Background: Social phobia shares symptoms with arrhythmias, such as palpitations and chest discomfort. However, it is unclear how social phobia is associated with the actual risk of arrhythmia. This study aimed to investigate whether social phobia is associated with the risk of arrhythmia using a nationally representative sample cohort. Methods: This retrospective cohort study assessed data from the 2002–2013 Korean National Health Insurance Service National Sample Cohort. Using 1:3 propensity score matching for sex, age, income, and insurance status, 1514 patients with social phobia and 4542 control group patients were included in the study. Social phobia and arrhythmia were defined per the International Classification of Diseases, 10th revision. Using cox proportional hazard regression, hazard ratios (HRs) were calculated to estimate the risk of arrhythmia in patients with social phobia. Results: There were statistically significant associations between social phobia history and elevated risks of arrhythmia. Patients with social phobia had a higher risk of arrhythmia after adjusting with covariates (HR = 1.78, 95%CI = 1.25–2.55). Among different types of arrhythmias, atrial fibrillation and flutter presented the highest risk (HR = 2.20, CI = 1.06–4.57) compared to paroxysmal tachycardia (HR = 1.07, CI = 0.39–2.91) and other cardiac arrhythmias (HR = 1.83, CI = 1.16–2.89). Conclusion: This study identified the association between social phobia and the risk of arrhythmia in a South Korean representative cohort. These results suggest that social phobia should be treated properly to reduce arrhythmia risks.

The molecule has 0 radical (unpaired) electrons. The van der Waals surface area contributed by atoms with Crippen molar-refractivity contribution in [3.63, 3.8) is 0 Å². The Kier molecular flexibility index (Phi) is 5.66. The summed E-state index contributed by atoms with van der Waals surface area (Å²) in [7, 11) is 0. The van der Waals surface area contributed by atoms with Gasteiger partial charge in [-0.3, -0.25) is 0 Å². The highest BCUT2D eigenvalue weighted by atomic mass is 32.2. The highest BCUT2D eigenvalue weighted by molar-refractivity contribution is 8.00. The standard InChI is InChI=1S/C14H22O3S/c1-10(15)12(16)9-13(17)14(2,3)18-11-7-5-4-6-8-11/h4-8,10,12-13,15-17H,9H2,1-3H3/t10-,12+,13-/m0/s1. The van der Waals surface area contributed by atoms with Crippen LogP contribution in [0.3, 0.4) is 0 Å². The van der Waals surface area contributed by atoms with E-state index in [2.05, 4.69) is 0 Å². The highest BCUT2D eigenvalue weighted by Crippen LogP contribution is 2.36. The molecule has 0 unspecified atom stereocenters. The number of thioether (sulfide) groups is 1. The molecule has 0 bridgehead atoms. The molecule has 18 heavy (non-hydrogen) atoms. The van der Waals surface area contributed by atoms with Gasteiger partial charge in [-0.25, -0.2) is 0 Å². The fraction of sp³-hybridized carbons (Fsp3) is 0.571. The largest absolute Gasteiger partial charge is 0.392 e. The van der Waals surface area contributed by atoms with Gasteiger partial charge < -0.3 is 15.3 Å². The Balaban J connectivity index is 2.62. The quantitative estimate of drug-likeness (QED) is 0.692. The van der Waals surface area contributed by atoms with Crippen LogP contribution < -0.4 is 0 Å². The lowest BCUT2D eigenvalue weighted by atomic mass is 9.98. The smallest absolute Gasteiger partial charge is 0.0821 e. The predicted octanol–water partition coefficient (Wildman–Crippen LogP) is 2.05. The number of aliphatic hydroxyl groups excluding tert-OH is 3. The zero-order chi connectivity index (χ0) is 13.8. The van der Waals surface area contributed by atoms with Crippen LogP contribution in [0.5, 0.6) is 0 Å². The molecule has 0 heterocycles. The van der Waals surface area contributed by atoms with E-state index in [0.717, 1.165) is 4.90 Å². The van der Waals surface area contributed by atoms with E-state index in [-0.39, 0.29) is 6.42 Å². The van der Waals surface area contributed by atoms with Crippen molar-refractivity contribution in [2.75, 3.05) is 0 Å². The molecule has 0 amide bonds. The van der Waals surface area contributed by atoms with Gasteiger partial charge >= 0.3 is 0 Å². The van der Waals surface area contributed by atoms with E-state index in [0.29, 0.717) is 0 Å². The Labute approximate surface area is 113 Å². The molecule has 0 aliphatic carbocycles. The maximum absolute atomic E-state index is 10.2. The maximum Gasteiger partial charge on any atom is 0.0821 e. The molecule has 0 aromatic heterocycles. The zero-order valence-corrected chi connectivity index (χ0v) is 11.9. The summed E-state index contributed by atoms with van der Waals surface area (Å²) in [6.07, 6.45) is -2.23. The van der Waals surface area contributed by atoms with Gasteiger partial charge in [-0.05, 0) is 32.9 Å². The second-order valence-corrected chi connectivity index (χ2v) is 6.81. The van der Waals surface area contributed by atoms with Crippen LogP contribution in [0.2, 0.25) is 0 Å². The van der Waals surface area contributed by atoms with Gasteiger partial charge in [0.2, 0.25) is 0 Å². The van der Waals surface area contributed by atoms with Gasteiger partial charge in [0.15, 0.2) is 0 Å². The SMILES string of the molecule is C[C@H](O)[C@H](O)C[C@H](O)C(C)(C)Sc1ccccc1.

|Publication status||Published - 2022 Dec|
Bibliographical noteFunding Information:
This work was supported by the Korea Medical Device Development Fund grant, funded by the government of Korea (the Ministry of Science and ICT; the Ministry of Trade, Industry and Energy; the Ministry of Health & Welfare; and the Ministry of Food and Drug Safety; Project Number: KMDF_PR_20200901_0093, 9991006766). The funding sources had no role in the design and conduct of the study; collection, management, analysis, and interpretation of the data; preparation, review, or approval of the manuscript; or the decision to submit the manuscript for publication.
This work was supported by the Korea Medical Device Development Fund grant funded by the Korea government (the Ministry of Science and ICT, the Ministry of Trade, Industry and Energy, the Ministry of Health & Welfare, the Ministry of Food and Drug Safety)(Project number: 9991006766, KMDF_PR_20200901_0093).
© 2022, The Author(s).
All Science Journal Classification (ASJC) codes
- Psychiatry and Mental health